Poverty, COVID-19 and Tuberculosis in Peru
COVID-19 has ravaged populations and economies alike. It has also exacerbated the impacts of previous conditions that threaten the developing world. In particular, the lung-damaging disease known as tuberculosis has seen an alarming resurgence. The World Health Organization (WHO) has classified tuberculosis as one of the 10 leading causes of death worldwide as recently as 2019. Furthermore, the Stop TB Partnership asserts that in just one year, the novel coronavirus and its wide-reaching implications have delayed progress on the eradication of tuberculosis by 12 years. The problem is especially grave in Peru where both COVID-19 and a tuberculosis resurgence are impacting healthcare resources. Cases of both viruses have only multiplied the threat of each, calling for swift solutions.
The History of Tuberculosis in Peru
Tuberculosis in Peru was a pressing issue long before the emergence of COVID-19. Peru reports the second-highest rate of tuberculosis in the Americas and WHO has classified Peru as one of the countries with the most cases of multidrug-resistant tuberculosis (MDR-TB) worldwide. Peru’s economic landscape makes it the perfect hotbed for highly contagious diseases such as COVID-19 and tuberculosis. Roughly 27% of Peru’s population lives in poverty, with a lack of proper housing confining many to dense slums in urban centers. When combined with restricted access to healthcare, these circumstances worsen the spread of disease.
In recent years, Peru has made strides in combating the spread of tuberculosis. For example, the Peruvian government has revamped its tuberculosis control program by establishing multiple committees to guide tuberculosis containment. It has also increased funding for tuberculosis efforts. However, COVID-19 has become a serious roadblock to this mission.
The Impact of Two Pandemics
Upon the outbreak of the novel coronavirus in Peru in early 2020, nearly all the country’s healthcare equipment and resources went toward its treatment and containment. Peru’s healthcare system lacked the capacity to continue fighting tuberculosis as it had, thus, COVID-19 and tuberculosis cases rose simultaneously. Lockdown has also limited the availability of tuberculosis testing, making it harder for doctors to track the disease’s spread. Doctors fear inadequate access to proper medical care and resources will contribute to the development of new strands of MDR-TB.
Continuing to Fight Tuberculosis
The COVID-19 pandemic will undoubtedly continue to impact how Peru addresses tuberculosis. However, efforts have occurred at every level of society to keep combating the latter’s rise. For example, the government is continuing the TB Móvil program which it established in 2019 to increase access to tuberculosis testing by mobilizing vans across the country. The program will provide wide-reaching tuberculosis diagnosis and treatment options.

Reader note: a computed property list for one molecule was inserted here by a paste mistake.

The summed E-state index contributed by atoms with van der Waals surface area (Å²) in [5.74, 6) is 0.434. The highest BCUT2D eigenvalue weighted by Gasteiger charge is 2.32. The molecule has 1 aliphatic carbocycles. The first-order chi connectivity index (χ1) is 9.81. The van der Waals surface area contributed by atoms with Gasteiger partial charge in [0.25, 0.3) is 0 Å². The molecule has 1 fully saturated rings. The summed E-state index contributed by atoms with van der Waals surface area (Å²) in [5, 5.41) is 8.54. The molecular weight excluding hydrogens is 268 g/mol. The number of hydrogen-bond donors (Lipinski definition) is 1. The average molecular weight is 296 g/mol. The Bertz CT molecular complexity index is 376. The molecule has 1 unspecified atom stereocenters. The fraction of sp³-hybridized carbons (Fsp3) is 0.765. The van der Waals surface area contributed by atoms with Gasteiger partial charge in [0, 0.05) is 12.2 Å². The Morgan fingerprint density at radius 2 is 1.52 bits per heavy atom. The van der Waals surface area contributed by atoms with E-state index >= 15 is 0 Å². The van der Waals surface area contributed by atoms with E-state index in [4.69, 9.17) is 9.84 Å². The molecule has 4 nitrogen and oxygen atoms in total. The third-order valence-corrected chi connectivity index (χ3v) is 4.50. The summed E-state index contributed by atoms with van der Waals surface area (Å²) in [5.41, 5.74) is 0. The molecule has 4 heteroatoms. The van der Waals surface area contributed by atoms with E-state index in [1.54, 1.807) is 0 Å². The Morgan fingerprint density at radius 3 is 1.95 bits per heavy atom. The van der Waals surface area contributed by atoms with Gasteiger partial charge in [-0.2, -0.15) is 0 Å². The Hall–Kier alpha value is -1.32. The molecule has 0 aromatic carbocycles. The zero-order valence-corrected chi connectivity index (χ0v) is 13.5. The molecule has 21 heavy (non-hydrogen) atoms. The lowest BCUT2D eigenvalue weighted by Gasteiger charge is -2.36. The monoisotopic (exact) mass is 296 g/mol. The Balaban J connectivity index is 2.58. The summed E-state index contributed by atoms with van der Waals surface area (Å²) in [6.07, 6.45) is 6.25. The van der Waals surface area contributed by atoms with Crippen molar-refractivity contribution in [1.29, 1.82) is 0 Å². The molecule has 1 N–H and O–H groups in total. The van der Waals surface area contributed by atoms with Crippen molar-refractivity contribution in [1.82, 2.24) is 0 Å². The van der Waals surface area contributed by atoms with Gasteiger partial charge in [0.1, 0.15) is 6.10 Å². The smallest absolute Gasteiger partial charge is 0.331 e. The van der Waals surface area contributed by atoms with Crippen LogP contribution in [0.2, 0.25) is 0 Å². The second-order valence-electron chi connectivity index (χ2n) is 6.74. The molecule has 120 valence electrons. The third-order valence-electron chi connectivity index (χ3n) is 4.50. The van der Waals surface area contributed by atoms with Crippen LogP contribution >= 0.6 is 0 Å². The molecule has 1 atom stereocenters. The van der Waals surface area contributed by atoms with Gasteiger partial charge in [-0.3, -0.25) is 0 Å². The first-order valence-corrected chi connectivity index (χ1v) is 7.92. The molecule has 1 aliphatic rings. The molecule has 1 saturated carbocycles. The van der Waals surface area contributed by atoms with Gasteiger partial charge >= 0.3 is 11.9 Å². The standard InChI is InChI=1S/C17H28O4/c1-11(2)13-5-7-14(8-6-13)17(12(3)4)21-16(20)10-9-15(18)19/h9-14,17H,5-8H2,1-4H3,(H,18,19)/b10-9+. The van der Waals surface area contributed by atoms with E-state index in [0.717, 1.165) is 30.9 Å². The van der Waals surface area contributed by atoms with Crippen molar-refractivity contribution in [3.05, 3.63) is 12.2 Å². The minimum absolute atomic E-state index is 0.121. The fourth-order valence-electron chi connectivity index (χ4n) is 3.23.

Non-governmental organizations are working on the ground in Peru as well. Socios en Salud (Partners in Health), which has been active in Peru since the mid-1990s, created its own programs and tools to increase access to tuberculosis treatments. The tools include Mochila TB, individual backpack machines that are useful for tuberculosis testing. The portable and compact machines “[take] testing directly to patients.” One device can test as many as 80 people per day. Solutions like Mochila TB make healthcare more accessible to the rural population. The devices can therefore greatly reduce the impact of tuberculosis in Peru.
Descriptions have determined that Mochila TB is a combination of “digital radiology, artificial intelligence and molecular biology” and has already made a significant impact. Since early March 2021, Mochila TB has reached 3,491 people in the most remote communities of Peru. The mobile testing capability eases the strain on healthcare systems to accommodate for COVID-19 care.
Paving the Way Forward
Healthcare professionals have identified another key step in mitigating COVID-19’s effect on the spread of tuberculosis in Peru: using the healthcare system to combat both diseases simultaneously. Given the diseases’ many similarities in infection, containment and spread, using the same strategies and principles for COVID-19 and tuberculosis in Peru can help stop the spread of both. Through innovations and strategizing, Peru should be able to successfully combat both pandemics.
– Nathan Mo